But, usually, no. If I’m not enjoying a game, I don’t play it. Certainly not MMOs. Which, unfortunately, has led to me sometimes let people down when I’ve had to tell friends or groups that depended on me that I was going to quit.

As for the bonus question .. most MMOs feel like homework to me, eventually, since so many MMOs are built around an “end-game” these days. The most recent, heinous example for me is WoW. The grind that started once you got a character to level 110 was something I couldn’t stand.

Toy Clown

Games that have too many repetitious and monotonous activities, especially when they’re disguised as dailies, really chaff at my brain! For the most part, if I find myself falling into gameplay like this without a way out, I’m out of there and I don’t go back unless I hear a change has happened.

There is an exception to this. For example, I spent around six months collecting wood for the largest ship in BDO. Most mornings I would log in for 30-60 min and chop wood. I did it in small increments so I wouldn’t burn out. I found it repetitive and monotonous, but there was a huge reward at the end of it, so I did a little math and made goals that wouldn’t make me want to shoot myself in the head, and got it done.

I just hate when dailies end up that way and the repetitive nature of those do cause me to cancel my subs, or stop playing a F2P game and not look back.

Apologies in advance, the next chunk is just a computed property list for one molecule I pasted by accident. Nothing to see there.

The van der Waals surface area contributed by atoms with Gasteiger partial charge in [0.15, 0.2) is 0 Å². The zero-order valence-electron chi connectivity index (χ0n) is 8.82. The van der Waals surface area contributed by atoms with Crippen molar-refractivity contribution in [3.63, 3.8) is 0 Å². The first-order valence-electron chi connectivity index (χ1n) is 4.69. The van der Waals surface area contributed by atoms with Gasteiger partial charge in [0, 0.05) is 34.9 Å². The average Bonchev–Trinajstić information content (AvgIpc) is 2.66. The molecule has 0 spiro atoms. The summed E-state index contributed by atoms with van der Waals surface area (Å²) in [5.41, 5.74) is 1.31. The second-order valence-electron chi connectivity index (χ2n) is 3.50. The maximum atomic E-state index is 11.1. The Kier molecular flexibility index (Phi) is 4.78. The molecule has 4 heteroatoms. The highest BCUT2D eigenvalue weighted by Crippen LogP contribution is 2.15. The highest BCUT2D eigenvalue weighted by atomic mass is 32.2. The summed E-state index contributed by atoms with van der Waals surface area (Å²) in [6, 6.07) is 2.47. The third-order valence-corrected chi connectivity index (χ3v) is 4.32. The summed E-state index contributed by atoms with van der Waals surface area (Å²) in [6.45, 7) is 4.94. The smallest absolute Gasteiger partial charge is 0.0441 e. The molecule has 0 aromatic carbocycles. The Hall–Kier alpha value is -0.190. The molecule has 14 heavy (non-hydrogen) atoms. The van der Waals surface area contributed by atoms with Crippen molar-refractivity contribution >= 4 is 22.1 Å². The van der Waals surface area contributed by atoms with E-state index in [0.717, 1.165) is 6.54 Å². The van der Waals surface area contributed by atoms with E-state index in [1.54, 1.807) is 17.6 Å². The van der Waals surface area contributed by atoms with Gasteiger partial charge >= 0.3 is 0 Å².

Bryan Correll

There was a time I would stubbornly keep at games I wasn’t enjoying out of some misplaced desire for accomplishment. Now I’ll have a go at parts of a game I don’t love so much as long as it leads to greater enjoyment out of what I do like. But if I’m flat-out not liking a game I ain’t sticking around cause there’s plenty of other things I can do with my time.


My current SWL playthrough is my fourth, so I guess I do.

Roger Melly

I think I can be a bit like that with lotro from time to time . Parts of the game sometimes seem a real slog but once I am passed certain areas I find myself really enjoying the experience again . I often just watch something on netflix or listen to an audiobook when its like that .

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I never feel any obligation to finish a game. This is my entertainment. If it’s not entertaining me, I move on. I have some level of tolerance for tedium in a game as long as it is outweighed by enjoyment in the bigger picture. The moment I feel the balance shift I move on to something else.

This doesn’t mean I’ll never play the game again, it may just be that I’m bored with the range of activities that particular game offers, and some time away from it will eventually make its gameplay feel interesting again, and I’ll come back. That pattern actually happens to me with most MMOs I play, even my favorites.

Bruno Brito

You know that phrase: “When you love what you do, you’ll never work one day in your life”?

Yeah, that’s bullshit. I don’t know about Del Toro, but EVERYTHING becomes a obligation sometimes, because we are creatures of moods.

Now, i’m not saying you will hate the entire game, but everything you do will have a aspect you don’t enjoy, and you’ll pretty much have to go through it sometime.